The Women United in Philanthropy (WUP) Grants Committee has selected finalists for the 2021 Grant Awards. Join us at 5:45 pm on May 19 to learn how a grant award would allow each of our non-profit finalists to magnify their impact on local women and children. Register HERE to receive a link for the interactive Zoom presentation prior to the event. Those who are not able to view the live presentation will be able to view a recording the next day. This is a free public event. Everyone is welcome – invite your friends!

To celebrate 15 years of grant awards and in response to the pandemic that has greatly impacted our community, Women United in Philanthropy is excited to offer an additional grant opportunity in 2021, for an organization that can benefit from a smaller grant award. It is our intent to support a diverse base of organizations that may be led by active minority community members. This year we will award two grants of $17,500 each, and a third grant of $5,000, for a total of $40,000 in grant awards.

Congratulations to our seven finalists, who were carefully chosen by our Grant Committee from 26 submissions.

The five finalists for the $17,500 grant are:

All Blessings Flow is a local faith-based organization that collects, refurbishes, and redistributes medical equipment and supplies free of charge to those in need in Charlottesville, Albemarle, and all surrounding counties. Clients are permanently or temporarily disabled and primarily low-income individuals and families who are uninsured or underinsured. Their primary mission is to address inequitable access to healthcare services for low-income people with disabilities, representing many underserved groups in our community, including seniors, rural residents, and people of color. All Blessings Flow is requesting a $17,500 grant to assist with increased operating expenses due to an expansion in their facility and program services. The facility expansion will allow them to expand services in their pediatric, wheelchair repair, and hospital bed programs. To sustain their growth, they also plan to add a part-time development associate position to help with fundraising.”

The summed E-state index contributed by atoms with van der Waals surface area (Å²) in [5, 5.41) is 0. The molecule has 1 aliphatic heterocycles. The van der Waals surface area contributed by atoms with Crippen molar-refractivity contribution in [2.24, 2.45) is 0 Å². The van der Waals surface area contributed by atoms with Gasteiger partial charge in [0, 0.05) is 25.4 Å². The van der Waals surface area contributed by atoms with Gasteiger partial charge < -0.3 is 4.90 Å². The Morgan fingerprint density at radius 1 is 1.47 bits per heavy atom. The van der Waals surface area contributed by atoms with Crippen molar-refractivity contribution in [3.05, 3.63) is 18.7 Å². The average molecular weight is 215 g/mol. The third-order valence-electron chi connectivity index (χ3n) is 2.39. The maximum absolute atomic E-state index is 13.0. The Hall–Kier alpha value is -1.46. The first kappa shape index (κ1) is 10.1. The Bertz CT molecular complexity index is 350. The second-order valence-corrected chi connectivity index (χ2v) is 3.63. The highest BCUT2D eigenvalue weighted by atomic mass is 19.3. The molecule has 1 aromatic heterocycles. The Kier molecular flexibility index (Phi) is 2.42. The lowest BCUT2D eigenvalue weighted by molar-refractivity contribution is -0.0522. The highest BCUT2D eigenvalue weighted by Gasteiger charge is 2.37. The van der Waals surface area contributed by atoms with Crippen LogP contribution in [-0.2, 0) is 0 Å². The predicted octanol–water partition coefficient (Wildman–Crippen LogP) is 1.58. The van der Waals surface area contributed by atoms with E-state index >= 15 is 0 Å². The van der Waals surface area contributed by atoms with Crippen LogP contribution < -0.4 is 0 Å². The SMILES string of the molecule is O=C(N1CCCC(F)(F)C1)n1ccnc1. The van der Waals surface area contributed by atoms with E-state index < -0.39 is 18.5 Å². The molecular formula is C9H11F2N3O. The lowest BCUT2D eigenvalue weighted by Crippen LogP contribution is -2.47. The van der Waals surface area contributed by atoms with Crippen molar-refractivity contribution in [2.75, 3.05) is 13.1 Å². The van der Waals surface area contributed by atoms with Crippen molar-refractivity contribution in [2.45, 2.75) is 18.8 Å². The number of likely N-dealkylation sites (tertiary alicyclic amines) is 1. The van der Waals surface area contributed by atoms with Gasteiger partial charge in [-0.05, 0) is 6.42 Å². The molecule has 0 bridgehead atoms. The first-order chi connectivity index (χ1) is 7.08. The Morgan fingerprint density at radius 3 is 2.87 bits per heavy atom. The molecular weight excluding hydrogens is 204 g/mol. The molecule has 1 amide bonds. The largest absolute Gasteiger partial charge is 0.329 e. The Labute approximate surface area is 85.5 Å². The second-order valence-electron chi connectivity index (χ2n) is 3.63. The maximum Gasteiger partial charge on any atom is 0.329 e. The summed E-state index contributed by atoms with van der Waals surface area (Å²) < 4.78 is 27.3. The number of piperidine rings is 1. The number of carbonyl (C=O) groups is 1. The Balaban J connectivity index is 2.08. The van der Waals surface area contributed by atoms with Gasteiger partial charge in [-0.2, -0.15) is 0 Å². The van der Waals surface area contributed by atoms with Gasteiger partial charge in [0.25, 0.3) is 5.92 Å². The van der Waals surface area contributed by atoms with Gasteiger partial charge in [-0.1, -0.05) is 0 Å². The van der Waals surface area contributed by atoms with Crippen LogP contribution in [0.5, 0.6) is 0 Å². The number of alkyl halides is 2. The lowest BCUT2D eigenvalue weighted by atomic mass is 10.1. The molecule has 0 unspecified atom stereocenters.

PHAR’s mission is to educate and empower low-income residents to protect and improve their own communities through collective action. They provide educational opportunities for residents, support for housing redevelopment, and community organizing events across the seven public housing neighborhoods. They are the duly recognized and federally mandated representative of public housing residents at the jurisdiction level. PHAR is the only non-profit in Charlottesville whose Board is 100% reflective of the demographic that they serve as all the Board leaders are low-income and this year the Board is also 100% made up of women. PHAR is requesting a $17,500 grant to provide support to all of their programming, which includes the PHAR internship program, which is a paid learning opportunity for public housing and section 8 residents; on-going housing redevelopment, which is resident lead and resident focused; and on-going community organizing efforts, which include events at their sites, such as the Westhaven Community Day. The sites served are Westhaven, South First Street, Madison Ave, Michie Drive, Crescent Halls, Sixth Street, & Riverside.